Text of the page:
This eyebrow dormer was inspired by and patterned after historic originals spotted around New England. The most challenging part of this job was the design and layout. I’ve seen eyebrows (usually the type slapped up on McMansions) that can look rather clunky, severe, or overly “pointy” with the scale altogether wrong.
I laid this out full scale on a sheet of plywood. I had a clear idea of the size sash I wanted, give or take a few inches, so a pleasing form was established based on these parameters.
I then had to determine the amount of interior space I had, where I wanted the interior opening to begin and end, and make sure I had a decent pitch to the dormer roof and all would be contained in between the eave and the ridge. Also, the opening had to be precisely located so as to allow a full course of shingles to align with the drip edge, avoiding an unsightly notch in the roofing. This worked out perfectly.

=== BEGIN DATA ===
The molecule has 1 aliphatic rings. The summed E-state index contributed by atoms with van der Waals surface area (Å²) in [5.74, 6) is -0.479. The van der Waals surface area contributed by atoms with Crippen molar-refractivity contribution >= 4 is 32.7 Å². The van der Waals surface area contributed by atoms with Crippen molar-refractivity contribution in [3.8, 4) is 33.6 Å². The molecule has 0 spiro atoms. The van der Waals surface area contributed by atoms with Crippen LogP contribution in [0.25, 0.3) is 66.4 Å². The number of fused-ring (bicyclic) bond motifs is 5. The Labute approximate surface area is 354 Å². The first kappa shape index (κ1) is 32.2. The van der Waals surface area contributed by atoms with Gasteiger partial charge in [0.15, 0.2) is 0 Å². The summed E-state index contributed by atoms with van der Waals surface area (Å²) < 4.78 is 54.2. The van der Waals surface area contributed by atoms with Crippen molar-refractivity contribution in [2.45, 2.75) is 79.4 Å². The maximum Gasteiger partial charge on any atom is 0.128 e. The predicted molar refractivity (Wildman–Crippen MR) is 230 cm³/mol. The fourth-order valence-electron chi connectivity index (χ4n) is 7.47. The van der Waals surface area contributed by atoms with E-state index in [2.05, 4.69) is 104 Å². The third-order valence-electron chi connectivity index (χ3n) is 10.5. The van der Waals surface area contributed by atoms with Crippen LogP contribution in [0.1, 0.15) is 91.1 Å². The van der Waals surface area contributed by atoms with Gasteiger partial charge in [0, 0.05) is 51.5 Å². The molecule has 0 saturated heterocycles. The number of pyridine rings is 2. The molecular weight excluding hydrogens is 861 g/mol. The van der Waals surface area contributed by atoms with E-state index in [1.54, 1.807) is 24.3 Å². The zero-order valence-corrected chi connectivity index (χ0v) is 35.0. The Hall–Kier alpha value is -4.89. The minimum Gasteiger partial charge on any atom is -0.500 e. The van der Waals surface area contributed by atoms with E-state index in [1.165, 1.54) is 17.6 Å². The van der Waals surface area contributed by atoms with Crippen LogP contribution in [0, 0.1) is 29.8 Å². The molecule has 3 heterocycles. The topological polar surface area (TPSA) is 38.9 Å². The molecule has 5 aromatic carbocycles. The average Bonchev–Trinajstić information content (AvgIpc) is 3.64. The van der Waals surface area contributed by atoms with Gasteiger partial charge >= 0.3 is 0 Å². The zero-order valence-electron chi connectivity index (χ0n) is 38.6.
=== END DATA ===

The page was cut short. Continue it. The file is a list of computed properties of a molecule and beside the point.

The roofing over the dormer took two full days (in 100 degree temps!) to pull off. The rough and tumble way to do it would be to lay the shingles as if in a regular valley, with the courses running straight. This would have the effect of the first few courses “dying out” or being truncated at the peak. I didn’t want this. So each course bends and turns up the secondary pitch of the dormer, remaining in a plumb line to the adjacent courses on the main roof. Every shingle was custom cut to achieve this, but the results speak for themselves.
Boasting a Mahogany true divided light sash and Copper sillwork, this custom eyebrow dormer hangs in there with the best of the originals and will stand the test of time.